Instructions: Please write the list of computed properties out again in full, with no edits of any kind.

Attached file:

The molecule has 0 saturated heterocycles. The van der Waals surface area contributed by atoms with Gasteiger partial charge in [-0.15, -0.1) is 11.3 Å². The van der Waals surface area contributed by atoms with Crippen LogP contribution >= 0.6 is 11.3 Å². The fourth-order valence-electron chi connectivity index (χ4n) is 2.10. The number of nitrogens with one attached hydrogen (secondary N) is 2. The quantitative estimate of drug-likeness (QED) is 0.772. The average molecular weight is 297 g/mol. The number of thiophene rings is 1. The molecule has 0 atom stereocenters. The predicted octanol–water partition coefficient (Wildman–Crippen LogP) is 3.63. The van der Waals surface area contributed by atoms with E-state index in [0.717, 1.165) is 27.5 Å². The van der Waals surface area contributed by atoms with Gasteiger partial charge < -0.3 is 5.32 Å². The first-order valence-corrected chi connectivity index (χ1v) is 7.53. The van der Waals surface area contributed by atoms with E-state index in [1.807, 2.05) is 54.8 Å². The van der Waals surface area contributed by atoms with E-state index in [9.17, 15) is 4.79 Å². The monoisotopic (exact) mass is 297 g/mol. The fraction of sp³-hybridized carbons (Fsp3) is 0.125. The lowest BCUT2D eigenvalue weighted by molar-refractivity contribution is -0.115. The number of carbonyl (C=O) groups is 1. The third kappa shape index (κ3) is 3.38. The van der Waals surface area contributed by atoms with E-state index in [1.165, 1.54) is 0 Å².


The molecule has 0 saturated heterocycles. The van der Waals surface area contributed by atoms with Gasteiger partial charge in [-0.15, -0.1) is 11.3 Å². The van der Waals surface area contributed by atoms with Crippen LogP contribution >= 0.6 is 11.3 Å². The fourth-order valence-electron chi connectivity index (χ4n) is 2.10. The number of nitrogens with one attached hydrogen (secondary N) is 2. The quantitative estimate of drug-likeness (QED) is 0.772. The average molecular weight is 297 g/mol. The number of thiophene rings is 1. The molecule has 0 atom stereocenters. The predicted octanol–water partition coefficient (Wildman–Crippen LogP) is 3.63. The van der Waals surface area contributed by atoms with E-state index in [0.717, 1.165) is 27.5 Å². The van der Waals surface area contributed by atoms with Gasteiger partial charge < -0.3 is 5.32 Å². The first-order valence-corrected chi connectivity index (χ1v) is 7.53. The van der Waals surface area contributed by atoms with E-state index in [1.807, 2.05) is 54.8 Å². The van der Waals surface area contributed by atoms with E-state index in [9.17, 15) is 4.79 Å². The monoisotopic (exact) mass is 297 g/mol. The fraction of sp³-hybridized carbons (Fsp3) is 0.125. The lowest BCUT2D eigenvalue weighted by molar-refractivity contribution is -0.115. The number of carbonyl (C=O) groups is 1. The third kappa shape index (κ3) is 3.38. The van der Waals surface area contributed by atoms with E-state index in [1.165, 1.54) is 0 Å².